The social media giant, along with local retailer Yonghui Superstores Co., agreed to take a stake in Carrefour China, the companies said Tuesday. They plan to work together on data, smart retail, mobile payments and data analysis.
Tencent’s investment could help revive the struggling French retailer’s business in China, while expanding WeChat mobile payments across the country. The deal is part of a wider push to connect conventional retail to internet-enabled services, as web companies seek to attract more customers and users. Last year, Alibaba struck a similar alliance with Sun Art Retail Group Ltd. and Auchan Retail SA.
“The e-commerce penetration ratio in China is quite high, but the offline retail market is much larger and they want to capture that,” said Naoshi Nema, an analyst at Cantor Fitzgerald LP in Hong Kong, referring to the Tencent deal. “They also want to connect traditional commerce with technology.”
Tencent rose 3.2 percent to close at a record after Tuesday’s announcement.
Tencent and Alibaba are betting that combining retail stores and e-commerce will help boost orders, amass purchasing data and also let storefronts double as last-mile delivery centers. Alibaba has already pumped millions into the $4 trillion sector by taking stakes in Intime Retail Group Co., Lianhua and Sanjiang. It’s also built its own chain of fresh food grocery stores called HeMa, the first of an envisioned nationwide chain that’s a grocery, restaurant and fulfillment center rolled into one.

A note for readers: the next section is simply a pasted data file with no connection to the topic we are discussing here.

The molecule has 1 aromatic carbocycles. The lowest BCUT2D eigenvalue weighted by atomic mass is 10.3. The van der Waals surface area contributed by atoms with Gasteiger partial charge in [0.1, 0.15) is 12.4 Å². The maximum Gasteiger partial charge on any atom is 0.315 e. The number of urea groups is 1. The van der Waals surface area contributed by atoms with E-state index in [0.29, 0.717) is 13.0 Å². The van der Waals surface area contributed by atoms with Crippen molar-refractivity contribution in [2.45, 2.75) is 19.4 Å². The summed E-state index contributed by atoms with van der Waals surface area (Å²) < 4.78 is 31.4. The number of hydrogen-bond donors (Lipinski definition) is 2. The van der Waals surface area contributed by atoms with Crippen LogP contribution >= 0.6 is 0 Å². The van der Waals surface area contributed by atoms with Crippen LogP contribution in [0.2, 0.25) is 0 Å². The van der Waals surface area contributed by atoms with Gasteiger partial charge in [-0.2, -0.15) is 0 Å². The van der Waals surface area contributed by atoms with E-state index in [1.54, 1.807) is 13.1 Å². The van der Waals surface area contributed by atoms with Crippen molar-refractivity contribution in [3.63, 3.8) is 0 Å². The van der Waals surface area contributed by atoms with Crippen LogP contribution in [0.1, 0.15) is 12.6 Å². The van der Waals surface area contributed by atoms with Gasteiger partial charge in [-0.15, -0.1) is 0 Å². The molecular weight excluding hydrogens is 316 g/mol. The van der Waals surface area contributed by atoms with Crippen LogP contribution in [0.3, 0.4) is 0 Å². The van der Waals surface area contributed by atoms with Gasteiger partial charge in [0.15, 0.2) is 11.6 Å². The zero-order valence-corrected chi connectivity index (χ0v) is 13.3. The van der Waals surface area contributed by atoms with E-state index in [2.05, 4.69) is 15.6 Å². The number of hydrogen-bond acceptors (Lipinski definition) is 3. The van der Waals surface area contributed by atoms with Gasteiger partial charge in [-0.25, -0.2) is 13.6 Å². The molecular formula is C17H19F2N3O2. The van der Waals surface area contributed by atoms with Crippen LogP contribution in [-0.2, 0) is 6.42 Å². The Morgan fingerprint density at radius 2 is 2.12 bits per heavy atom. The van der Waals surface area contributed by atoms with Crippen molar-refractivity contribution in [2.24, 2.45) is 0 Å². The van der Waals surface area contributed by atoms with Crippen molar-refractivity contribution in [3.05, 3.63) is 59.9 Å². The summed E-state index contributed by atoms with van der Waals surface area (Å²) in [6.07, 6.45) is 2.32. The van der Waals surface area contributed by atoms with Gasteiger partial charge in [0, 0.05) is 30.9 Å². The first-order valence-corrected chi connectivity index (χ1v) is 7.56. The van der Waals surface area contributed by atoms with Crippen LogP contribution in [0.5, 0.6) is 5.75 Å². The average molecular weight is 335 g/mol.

As mobile-based wallets and payments become more ubiquitous in China, such services have become a key battleground for China’s two internet juggernauts. Both are scouring prized assets across China to forge partnerships to promote their services and drum up growth now that their core businesses have matured.
Tencent and Yonghui have signed a term sheet for a potential stake in Carrefour’s China business, the French company said Tuesday. While the size of any planned investment wasn’t disclosed, a deal would mark the social media and gaming giant’s latest investment in physical retail following its decision to take a slice of Yonghui for about 4.22 billion yuan ($638 million).
Still, Tencent has some catching up to do. Carrefour operates more than 200 hypermarkets in China but its business is shrinking as consumers gravitate online. Alibaba-backed SunArt’s Auchan and RT-Mart outlets now control the biggest slice of China’s hypermarket business with about a 15 percent share, followed by Wal-Mart Stores Inc. with 10 percent, according to Euromonitor.
But Yonghui and Carrefour together would have about 800-plus stores, ranking behind just SunArt.
“On the Carrefour front, the company has been struggling in recent years to compete with strong players in the market and has been exploring options to improve its business,” said Jack Chuang, a Shanghai-based partner with OC&C Strategy Consultants. “Yonghui’s fresh category strength and Carrefour’s import and packaged food offering mean their businesses are complementary.”
Tencent benefits in the longer term by entrenching its mobile payments system even deeper into Chinese retail. Its WeChat Pay is now used in 93 different industries, with the top three being retail, restaurants and transportation, WeChat Pay General Manager Geng Zhijun said in a Bloomberg TV interview in January. “Of those, retail is the most important,” Geng said.
“We have the most mature technology to facilitate smart retail,” Geng said. “Timing is also very important. We see 2018 as the starting year for Tencent to push into this sector.”